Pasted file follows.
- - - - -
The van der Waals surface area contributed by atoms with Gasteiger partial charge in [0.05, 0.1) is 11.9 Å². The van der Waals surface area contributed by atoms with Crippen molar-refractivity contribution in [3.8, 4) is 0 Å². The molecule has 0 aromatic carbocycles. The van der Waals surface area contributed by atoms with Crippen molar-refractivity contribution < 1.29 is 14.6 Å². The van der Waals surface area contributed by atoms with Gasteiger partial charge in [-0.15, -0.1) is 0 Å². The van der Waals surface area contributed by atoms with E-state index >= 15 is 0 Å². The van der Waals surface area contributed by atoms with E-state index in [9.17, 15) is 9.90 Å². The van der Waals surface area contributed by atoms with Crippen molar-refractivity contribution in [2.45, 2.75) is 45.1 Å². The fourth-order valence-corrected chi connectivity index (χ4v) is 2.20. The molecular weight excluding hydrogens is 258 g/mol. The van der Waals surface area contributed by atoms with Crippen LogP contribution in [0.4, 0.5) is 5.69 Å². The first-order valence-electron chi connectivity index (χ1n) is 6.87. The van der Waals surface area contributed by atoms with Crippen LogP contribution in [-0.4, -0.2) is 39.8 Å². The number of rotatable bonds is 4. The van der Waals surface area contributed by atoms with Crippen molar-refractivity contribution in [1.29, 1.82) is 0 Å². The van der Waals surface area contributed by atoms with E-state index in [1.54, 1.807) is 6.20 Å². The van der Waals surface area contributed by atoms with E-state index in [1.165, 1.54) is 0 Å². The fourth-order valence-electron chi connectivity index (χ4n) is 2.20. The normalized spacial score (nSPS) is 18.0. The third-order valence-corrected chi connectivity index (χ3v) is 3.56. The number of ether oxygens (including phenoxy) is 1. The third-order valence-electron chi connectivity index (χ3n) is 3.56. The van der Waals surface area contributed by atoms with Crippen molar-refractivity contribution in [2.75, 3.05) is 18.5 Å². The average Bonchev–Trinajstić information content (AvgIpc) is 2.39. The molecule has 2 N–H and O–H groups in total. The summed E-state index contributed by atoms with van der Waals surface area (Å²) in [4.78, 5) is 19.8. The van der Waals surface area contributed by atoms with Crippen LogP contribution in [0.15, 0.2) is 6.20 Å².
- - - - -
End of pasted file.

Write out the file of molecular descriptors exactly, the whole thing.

The van der Waals surface area contributed by atoms with Gasteiger partial charge in [0.05, 0.1) is 11.9 Å². The van der Waals surface area contributed by atoms with Crippen molar-refractivity contribution in [3.8, 4) is 0 Å². The molecule has 0 aromatic carbocycles. The van der Waals surface area contributed by atoms with Crippen molar-refractivity contribution < 1.29 is 14.6 Å². The van der Waals surface area contributed by atoms with Gasteiger partial charge in [-0.15, -0.1) is 0 Å². The van der Waals surface area contributed by atoms with E-state index >= 15 is 0 Å². The van der Waals surface area contributed by atoms with E-state index in [9.17, 15) is 9.90 Å². The van der Waals surface area contributed by atoms with Crippen molar-refractivity contribution in [2.45, 2.75) is 45.1 Å². The fourth-order valence-corrected chi connectivity index (χ4v) is 2.20. The molecular weight excluding hydrogens is 258 g/mol. The van der Waals surface area contributed by atoms with Crippen LogP contribution in [0.4, 0.5) is 5.69 Å². The first-order valence-electron chi connectivity index (χ1n) is 6.87. The van der Waals surface area contributed by atoms with Crippen LogP contribution in [-0.4, -0.2) is 39.8 Å². The number of rotatable bonds is 4. The van der Waals surface area contributed by atoms with Crippen molar-refractivity contribution in [1.29, 1.82) is 0 Å². The van der Waals surface area contributed by atoms with E-state index in [1.54, 1.807) is 6.20 Å². The van der Waals surface area contributed by atoms with E-state index in [1.165, 1.54) is 0 Å². The fourth-order valence-electron chi connectivity index (χ4n) is 2.20. The normalized spacial score (nSPS) is 18.0. The third-order valence-corrected chi connectivity index (χ3v) is 3.56. The number of ether oxygens (including phenoxy) is 1. The third-order valence-electron chi connectivity index (χ3n) is 3.56. The van der Waals surface area contributed by atoms with Crippen molar-refractivity contribution in [2.75, 3.05) is 18.5 Å². The average Bonchev–Trinajstić information content (AvgIpc) is 2.39. The molecule has 2 N–H and O–H groups in total. The summed E-state index contributed by atoms with van der Waals surface area (Å²) in [4.78, 5) is 19.8. The van der Waals surface area contributed by atoms with Crippen LogP contribution in [0.15, 0.2) is 6.20 Å².